The education grant program is bringing six faculty members from outside the U. S. to the SIGGRAPH 2002 conference. These educators are from Botswana, China, Britain, Venezuela, and Brazil. Another new initiative is to distribute CDs of conference course notes to educators in
countries with financial constraints. The first set was distributed at a workshop in Botswana in June. This workshop on teaching computer graphics was organized by Steve Cunningham and Sampson Asare and drew participants from five countries in Southern Africa. There have been revisions to the education web site and to the education directory. A Campfire (highly interdisciplinary workshop) was held in June with a grant from the now-dissolved National Computer Graphics Association (NCGA.)
In November, with the help of Vice President Alan Chalmers, a course on OpenGL taught by David Shreiner was given at the Afrigraph conference in Cape Town, South Africa. This successful course was taught to approximately 35 attendees and was very well received.
The mission of the ACM SIGGRAPH Public Policy Program is to provide visibility of relevant public policy information, such as proposed legislation, to ACM SIGGRAPH members and others in the computer graphics technical community and to provide information on the implications of technology to the non technical community, including policy makers and funding agencies. We do so by our "Computer Graphics" column, our web site (http://www.siggraph.org/pub-policy),
and by serving as a catalyst for studies on computer graphics research topics, participating in conferences addressing policy issues, conducting issues surveys, writing white papers, and working with ACM public policy groups, such as USACM.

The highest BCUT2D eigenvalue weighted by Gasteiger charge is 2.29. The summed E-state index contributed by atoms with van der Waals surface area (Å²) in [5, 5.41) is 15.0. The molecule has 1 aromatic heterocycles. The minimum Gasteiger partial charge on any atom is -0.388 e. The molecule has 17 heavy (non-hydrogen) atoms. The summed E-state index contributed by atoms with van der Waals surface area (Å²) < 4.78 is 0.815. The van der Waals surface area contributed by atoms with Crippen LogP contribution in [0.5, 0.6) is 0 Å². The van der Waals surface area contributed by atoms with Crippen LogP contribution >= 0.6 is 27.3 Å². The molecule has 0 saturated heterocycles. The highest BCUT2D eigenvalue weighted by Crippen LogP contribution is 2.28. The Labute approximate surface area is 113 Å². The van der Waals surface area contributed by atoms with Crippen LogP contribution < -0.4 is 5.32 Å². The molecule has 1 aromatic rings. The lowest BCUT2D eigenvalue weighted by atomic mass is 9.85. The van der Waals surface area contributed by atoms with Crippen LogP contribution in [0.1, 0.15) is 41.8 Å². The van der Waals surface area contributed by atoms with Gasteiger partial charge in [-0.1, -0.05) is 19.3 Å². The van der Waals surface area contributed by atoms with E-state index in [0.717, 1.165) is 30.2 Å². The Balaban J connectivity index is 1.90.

There was both a course and a panel at the SIGGRAPH 2001 conference. The course, "The Impact of Public Policy on Computer Graphics," was co-organized by Barbara Simons, ACM Past-President and founding chair of USACM and Bob Ellis, ACM SIGGRAPH Public Policy Committee Chair. The panel, "Beyond Copyright: The Brave New World of Digital Rights Management," was organized by Ellis and David Richard Nelson. These were both very well attended, and the Birds-of-a-Feather session showed a lot of attendee interest in public
The National Research Council (NRC) study on research needs in computer graphics, for which ACM SIGGRAPH has committed $50,000 in seed funding, was inactive while the government did some restructuring, but there is now renewed interest from NRC.
ACM SIGGRAPH offers a wide range of publications for sale to the computer graphics community, mainly focused on the content presented at the organization's conferences and workshops: printed and CD-ROM based conference and workshop proceedings, video